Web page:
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Houck Eric / e9Art
Sisi Bolliger

Sisi Lang was long on 1st August 1916 in Reiden as the younger of two daughters and grew up in Uetikon at the lake of Zurich. Her father, Robert Jacob Lang, worked as a journalist and writer at home and was taking care of the household of the family, as the mother, Friedl Lang-Keck, a folk theater author was suffering from severe depressions and had to be admitted to mental hospitals several times.

Sisi Lang trained as a photographer by Hans Finsler at the Zurich School of Applied Arts, graduated and worked in Finslers studio. In 1939 she married Hans Bolliger, son of a carpenter, who had made an apprentiship ??at the bookstore Dr. Oprecht, qwhich was a meeting point for many emigrants, where he had met Carola Guideon-Welker, who introduced him to representatives of the art avant garde like Arp, Max Ernst, Hugo Ball, Claire Goll, Chagall, Chiacometti etc. She ran the household and often hosted the illustrious guests of her man, while she was treated as a marginal figure and excluded from conversations. 1943 and 1948 her sons Peter and Andres were born. In 1951, her husband, who in the meantime had worked in a publishing house, the Central Library and the Kunsthaus Zurich, moved to Bern to join the auction house Klippstein and Kornfeld, whereas she stayed wirth her sons in Zurich.

As single mother Sisi Bolliger-Lang now did a number of different jobs to earn her live and the one of her sons. She worked in the darkrooms of two different employers. And she helped every day, to put a paralyzed woman in a bathtub and to take her out, she sewed business curtains in a interior design shop, she tailored and knitted for herselve, her boys and for acquaintances clothes, she helped by the hour in a boutique and produced necklaces of colored beans that were sold there. The couple divorced in the early fifties. While there are early, rare dated works of her, there are no works created during the 1950s to the 1970s – her time was exclusively spent to earn a living and take care of her educational responsibilities. During her whole lifetime – she worked far beyond her age of eighty – she tailored and knitted all her dresses herself and she created for herself several pieces of jewelry as well.

When the grown up sons left her, she started to spend her time doing creative works. Around 1980, when her first grandchild was born, she was happy and started doing artistic textile works, adopting the techniques of Mola and embroidery. This all started with the subtle embroidery entitled "A happy summer". Later, she used almost exclusively the technique of colorpencil-drawings. She spent hours, days and weeks on these drawings and she described this activity as a sort of a puzzle she had to assemble and that she felt always surprized herself about what would arise in each case. If she was not satisfied with the result of her drawings, she started again and continued to work on them.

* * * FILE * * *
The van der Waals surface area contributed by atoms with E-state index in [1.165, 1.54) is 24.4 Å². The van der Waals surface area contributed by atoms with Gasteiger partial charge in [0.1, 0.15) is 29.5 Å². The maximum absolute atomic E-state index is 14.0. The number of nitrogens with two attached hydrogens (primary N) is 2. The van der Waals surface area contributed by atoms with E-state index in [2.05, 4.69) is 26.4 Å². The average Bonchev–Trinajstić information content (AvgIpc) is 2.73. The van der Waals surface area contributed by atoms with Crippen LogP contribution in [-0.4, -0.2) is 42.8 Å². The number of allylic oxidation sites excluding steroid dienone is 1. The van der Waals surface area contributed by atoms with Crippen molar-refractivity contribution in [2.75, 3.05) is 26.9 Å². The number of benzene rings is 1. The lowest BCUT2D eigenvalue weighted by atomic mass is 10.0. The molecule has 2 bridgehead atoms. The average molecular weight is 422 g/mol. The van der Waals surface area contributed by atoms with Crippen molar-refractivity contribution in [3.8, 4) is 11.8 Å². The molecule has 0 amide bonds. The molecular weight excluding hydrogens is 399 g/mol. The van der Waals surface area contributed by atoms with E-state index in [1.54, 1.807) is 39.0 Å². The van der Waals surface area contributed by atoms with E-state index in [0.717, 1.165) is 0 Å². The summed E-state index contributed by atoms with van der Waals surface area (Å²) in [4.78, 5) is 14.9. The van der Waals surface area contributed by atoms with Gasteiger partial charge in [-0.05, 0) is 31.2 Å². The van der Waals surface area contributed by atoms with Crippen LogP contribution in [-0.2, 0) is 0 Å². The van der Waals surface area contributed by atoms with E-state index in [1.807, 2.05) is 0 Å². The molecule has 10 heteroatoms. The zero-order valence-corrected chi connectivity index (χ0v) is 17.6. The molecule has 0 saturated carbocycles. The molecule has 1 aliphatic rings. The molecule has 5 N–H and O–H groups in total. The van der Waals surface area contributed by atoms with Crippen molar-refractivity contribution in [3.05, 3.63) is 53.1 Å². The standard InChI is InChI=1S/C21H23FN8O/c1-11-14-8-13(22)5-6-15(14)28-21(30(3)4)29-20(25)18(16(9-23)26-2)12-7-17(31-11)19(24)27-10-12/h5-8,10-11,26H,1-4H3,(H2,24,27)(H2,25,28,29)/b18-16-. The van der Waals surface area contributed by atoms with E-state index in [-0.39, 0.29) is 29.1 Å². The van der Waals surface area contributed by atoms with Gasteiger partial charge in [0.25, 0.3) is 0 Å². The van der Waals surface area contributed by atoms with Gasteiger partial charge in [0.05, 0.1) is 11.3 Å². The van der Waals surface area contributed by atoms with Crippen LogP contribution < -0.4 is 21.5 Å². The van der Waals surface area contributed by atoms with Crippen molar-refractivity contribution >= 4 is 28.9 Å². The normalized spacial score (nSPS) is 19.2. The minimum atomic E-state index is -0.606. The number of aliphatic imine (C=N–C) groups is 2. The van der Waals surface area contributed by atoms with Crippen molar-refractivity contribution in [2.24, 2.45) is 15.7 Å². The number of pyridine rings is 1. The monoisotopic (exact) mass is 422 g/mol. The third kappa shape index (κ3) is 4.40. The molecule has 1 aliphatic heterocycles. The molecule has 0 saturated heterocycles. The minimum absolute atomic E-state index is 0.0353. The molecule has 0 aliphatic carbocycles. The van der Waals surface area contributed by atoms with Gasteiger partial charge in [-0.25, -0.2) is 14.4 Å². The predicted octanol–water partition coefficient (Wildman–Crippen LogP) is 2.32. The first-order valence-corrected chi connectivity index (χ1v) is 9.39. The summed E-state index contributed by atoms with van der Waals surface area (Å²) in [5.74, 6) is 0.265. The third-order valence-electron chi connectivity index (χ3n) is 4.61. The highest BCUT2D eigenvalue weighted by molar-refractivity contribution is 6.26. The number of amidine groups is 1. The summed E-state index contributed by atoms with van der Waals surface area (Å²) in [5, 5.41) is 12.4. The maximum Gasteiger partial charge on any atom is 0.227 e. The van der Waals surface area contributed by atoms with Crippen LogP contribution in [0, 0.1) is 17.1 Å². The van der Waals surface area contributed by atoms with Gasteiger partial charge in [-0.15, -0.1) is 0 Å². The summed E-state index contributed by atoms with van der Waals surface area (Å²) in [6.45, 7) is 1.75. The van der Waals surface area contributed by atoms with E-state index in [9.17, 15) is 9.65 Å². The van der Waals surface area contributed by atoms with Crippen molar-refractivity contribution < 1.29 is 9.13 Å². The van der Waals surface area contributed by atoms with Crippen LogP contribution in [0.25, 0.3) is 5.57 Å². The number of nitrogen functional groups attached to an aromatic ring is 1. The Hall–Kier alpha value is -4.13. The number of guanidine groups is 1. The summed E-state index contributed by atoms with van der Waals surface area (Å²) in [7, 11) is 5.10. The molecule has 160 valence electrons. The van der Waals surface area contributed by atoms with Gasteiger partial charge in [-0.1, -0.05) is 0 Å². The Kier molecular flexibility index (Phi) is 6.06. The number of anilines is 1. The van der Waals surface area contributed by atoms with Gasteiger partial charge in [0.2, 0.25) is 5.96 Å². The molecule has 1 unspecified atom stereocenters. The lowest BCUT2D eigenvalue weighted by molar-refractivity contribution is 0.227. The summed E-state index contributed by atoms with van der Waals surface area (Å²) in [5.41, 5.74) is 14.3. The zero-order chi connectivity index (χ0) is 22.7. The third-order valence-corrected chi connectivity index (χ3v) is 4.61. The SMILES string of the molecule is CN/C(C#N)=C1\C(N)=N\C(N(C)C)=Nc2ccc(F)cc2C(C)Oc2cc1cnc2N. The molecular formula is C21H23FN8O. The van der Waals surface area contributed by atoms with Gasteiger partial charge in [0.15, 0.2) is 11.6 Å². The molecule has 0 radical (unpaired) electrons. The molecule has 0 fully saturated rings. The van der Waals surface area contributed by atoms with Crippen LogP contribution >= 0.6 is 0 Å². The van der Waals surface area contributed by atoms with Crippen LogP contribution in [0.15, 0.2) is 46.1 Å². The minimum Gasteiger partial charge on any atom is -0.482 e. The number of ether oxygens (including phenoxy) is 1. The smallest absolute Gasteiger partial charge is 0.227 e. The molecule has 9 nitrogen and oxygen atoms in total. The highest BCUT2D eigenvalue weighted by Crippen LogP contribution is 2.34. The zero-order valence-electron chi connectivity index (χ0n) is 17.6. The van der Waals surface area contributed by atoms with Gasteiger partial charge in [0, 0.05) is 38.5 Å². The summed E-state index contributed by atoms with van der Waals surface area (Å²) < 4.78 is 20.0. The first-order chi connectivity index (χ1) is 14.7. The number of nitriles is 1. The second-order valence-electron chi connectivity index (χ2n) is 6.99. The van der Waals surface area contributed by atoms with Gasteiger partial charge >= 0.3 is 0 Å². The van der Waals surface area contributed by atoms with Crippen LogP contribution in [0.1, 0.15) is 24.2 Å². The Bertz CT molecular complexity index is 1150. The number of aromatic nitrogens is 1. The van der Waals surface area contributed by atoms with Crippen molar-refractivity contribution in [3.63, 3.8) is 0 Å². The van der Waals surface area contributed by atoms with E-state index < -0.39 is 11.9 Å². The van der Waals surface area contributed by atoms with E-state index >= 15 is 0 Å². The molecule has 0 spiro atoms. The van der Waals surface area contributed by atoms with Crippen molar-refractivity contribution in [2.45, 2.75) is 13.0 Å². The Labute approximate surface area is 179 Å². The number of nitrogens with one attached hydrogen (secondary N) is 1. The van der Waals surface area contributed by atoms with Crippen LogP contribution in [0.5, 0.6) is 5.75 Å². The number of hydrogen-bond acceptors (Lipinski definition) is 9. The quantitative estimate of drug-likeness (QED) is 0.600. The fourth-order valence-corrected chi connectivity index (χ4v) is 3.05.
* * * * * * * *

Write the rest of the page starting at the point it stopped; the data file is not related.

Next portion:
Her work was never exhibited and only very few persons new about. She presented her drawings as birthday-gifts to her relatives. She lived very modestly, with an exemplarly positive life attitude, always wide awake, interested and curious, she had open eyes and ears for all people she met. In June 2010, she developed an infection and had to be hospitalized. With her positive attitude and her open nature she created immediately a very good relation with all the nurses. An intestinal perforation did require surgery, which was successful, but her kidneys failed and therefore she decided against dialysis and for the termination of treatment, and was moved to a private room where she died three days later, on 4 July 2010.

After her death, there were numerous drawings. On her bedside table were even some IT-books: although she had never used a computer, she was keen to know the technology with which people of her environment were concerned.